Movies This Week: June 21-27, 2013

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How to Marry a Millionaire

My greatest hope for the coming week in cinema is that Joss Whedon's intriguing modern-day adaptation of Much Ado About Nothing will do boffo box office. Whedon's huge and famously obsessive fan base could make this happen; if he made a film about dryer lint, his devotees would gladly watch it. As long as they're familiar with Shakespeare's play before seeing the movie -- which retains the play's original and often impenetrable Elizabethan English dialogue -- they'll enjoy this unique bit of cinema as much as I did.

Austin offers plenty of special screenings this week. The Austin Film Society is especially busy. The AFS Summer Free for All series features Beau Travail, French auteur Clair Denis' story of French Foreign Legionnaires stationed in coastal Africa, where the film focuses on the inner world of a cruel legion task master. Beau Travail screens for free (yes, that's why the series is called the Summer Free for All) tonight and Sunday at the Marchesa Hall & Theatre.

Another AFS screening is Variety, a 1983 film in which a Manhattan porn theater ticket seller can't escape the sleaze of her job when she goes home. Variety screens Wednesday at the AFS Screening Room. AFS also presents the 1953 classic How to Marry a Millionaire (pictured above), starring Betty Grable, Marilyn Monroe and Lauren Bacall as three gold-digging New York models on the prowl for wealthy husbands. How to Marry a Millionaire screens Tuesday at the Alamo Drafthouse Village. [Jette butts in here to gush over this delightful movie ... plus you can see Rory Calhoun, standing and walking.]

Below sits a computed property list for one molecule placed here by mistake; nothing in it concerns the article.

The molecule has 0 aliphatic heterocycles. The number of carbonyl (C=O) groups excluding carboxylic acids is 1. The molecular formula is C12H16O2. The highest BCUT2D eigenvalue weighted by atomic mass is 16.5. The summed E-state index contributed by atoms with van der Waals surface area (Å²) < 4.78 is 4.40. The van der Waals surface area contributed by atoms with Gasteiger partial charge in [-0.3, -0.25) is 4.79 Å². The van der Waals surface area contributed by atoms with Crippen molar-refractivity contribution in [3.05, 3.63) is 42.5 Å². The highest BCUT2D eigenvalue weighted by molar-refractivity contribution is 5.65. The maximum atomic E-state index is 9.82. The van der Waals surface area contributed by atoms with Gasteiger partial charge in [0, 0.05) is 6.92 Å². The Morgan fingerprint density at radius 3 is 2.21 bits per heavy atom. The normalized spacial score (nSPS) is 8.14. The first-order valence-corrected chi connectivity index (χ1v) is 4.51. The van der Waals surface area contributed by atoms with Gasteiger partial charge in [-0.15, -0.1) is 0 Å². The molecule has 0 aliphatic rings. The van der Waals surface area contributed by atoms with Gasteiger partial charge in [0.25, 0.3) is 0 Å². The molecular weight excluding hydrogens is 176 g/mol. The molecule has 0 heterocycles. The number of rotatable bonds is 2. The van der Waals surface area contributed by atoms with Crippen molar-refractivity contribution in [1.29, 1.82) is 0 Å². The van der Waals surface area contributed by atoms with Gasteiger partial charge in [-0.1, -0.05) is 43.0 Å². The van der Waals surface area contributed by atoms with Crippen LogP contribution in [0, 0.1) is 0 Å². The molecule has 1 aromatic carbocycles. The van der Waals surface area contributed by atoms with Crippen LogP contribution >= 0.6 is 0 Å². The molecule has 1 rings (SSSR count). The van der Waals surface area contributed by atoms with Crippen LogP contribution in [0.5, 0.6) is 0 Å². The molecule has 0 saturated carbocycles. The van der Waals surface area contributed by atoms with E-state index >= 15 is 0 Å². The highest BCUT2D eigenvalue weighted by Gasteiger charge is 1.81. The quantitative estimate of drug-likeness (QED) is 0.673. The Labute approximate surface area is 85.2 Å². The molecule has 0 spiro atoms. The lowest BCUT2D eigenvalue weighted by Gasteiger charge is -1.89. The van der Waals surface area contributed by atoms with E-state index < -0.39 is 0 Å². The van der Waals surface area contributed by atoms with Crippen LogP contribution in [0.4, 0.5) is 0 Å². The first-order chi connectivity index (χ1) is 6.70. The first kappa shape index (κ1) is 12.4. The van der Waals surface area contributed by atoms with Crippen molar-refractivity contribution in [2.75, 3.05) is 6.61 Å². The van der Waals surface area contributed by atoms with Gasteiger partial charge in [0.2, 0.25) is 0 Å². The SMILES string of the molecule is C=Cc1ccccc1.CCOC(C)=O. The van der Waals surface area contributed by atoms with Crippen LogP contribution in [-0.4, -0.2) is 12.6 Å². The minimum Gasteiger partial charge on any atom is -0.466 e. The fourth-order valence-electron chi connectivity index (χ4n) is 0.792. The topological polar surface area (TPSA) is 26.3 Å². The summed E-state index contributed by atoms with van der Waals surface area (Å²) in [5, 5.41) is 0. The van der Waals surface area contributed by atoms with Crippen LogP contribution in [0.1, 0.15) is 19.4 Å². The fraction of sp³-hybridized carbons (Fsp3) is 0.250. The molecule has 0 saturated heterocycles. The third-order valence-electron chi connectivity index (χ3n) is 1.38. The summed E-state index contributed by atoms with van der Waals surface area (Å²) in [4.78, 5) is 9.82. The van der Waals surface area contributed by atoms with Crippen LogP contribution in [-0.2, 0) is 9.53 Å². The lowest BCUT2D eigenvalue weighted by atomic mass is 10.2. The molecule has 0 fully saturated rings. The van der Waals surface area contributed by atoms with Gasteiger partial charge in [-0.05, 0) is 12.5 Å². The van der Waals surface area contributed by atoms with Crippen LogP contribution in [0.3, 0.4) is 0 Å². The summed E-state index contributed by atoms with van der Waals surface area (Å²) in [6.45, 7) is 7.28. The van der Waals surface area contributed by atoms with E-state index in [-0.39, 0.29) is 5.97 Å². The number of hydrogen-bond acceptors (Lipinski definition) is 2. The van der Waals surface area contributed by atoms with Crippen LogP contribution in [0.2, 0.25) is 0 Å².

Last but not least is the AFS presentation of Reality, an Italian comedy about a fishmonger whose obsession with appearing on a reality show distorts his perceptions and makes him paranoid. Reality screens Monday and Thursday at the Marchesa.

The Paramount Summer Classic Film series presents one of my favorite Seventies films, All the President's Men, next Thursday and Friday. Starring Robert Redford and Dustin Hoffman as revered reporters Bob Woodward and Carl Bernstein, this landmark film about the Watergate scandal remains painfully relevant. (Time flies; I vividly remember spending the summer of 1973 watching the Watergate hearings on TV. Has it really been 40 years?)

Movies We've Seen

The Bling Ring -- In this crime story loosely based on actual events, fame-obsessed teens use the Internet to track celebrities' whereabouts and rob their homes. All the bling didn't impress Rod; as he says in his review, "A vacant movie about vacant people stealing from vacant people, The Bling Ring delivers a flat picture of a subject that has a lot of dimension." (Regal Arbor, Barton Creek Square, Cinemark Hill Country Galleria, Metropolitan, Tinseltown North)

Monsters University -- This prequel to the charming Monsters, Inc. explores the relationship of the lead monsters, Mike and Sulley, during their college days. Elizabeth prefers the first film, saying "Monsters University has its heartfelt moments, but the soul of the original seems to be lacking." Look for her review this weekend. (wide)

Much Ado About Nothing -- Joss Whedon's much-anticipated take on Shakespeare's romantic comedy is a must-see for Shakespeare lovers. As I said in my SXSW 2013 review, "Is Whedon's vision of Much Ado About Nothing any good? Yes. It's unusual, clever, creative and expertly rendered ... It's also a creative risk, and I credit Whedon for taking it." (Alamo Slaughter Lane, Arbor, Violet Crown)

World War Z -- Humanity's future is at stake (isn't it always in summer blockbusters?) in this actioner about a United Nations employee who travels the world to stop a government-toppling zombie pandemic. (If zombies took over the U.S. Congress, would we notice any difference?) Apparently, the undead have won over Mike: "World War Z had my heart racing through the entire film. A brilliant script with intense action, it has earned a place as my favorite zombie movie." Look for his review this weekend. (wide)

Other Movies Opening in Austin

Pandora's Promise -- This documentary argues that nuclear power is a green energy source and explores why many anti-nuclear power activists now embrace the technology. (Arbor)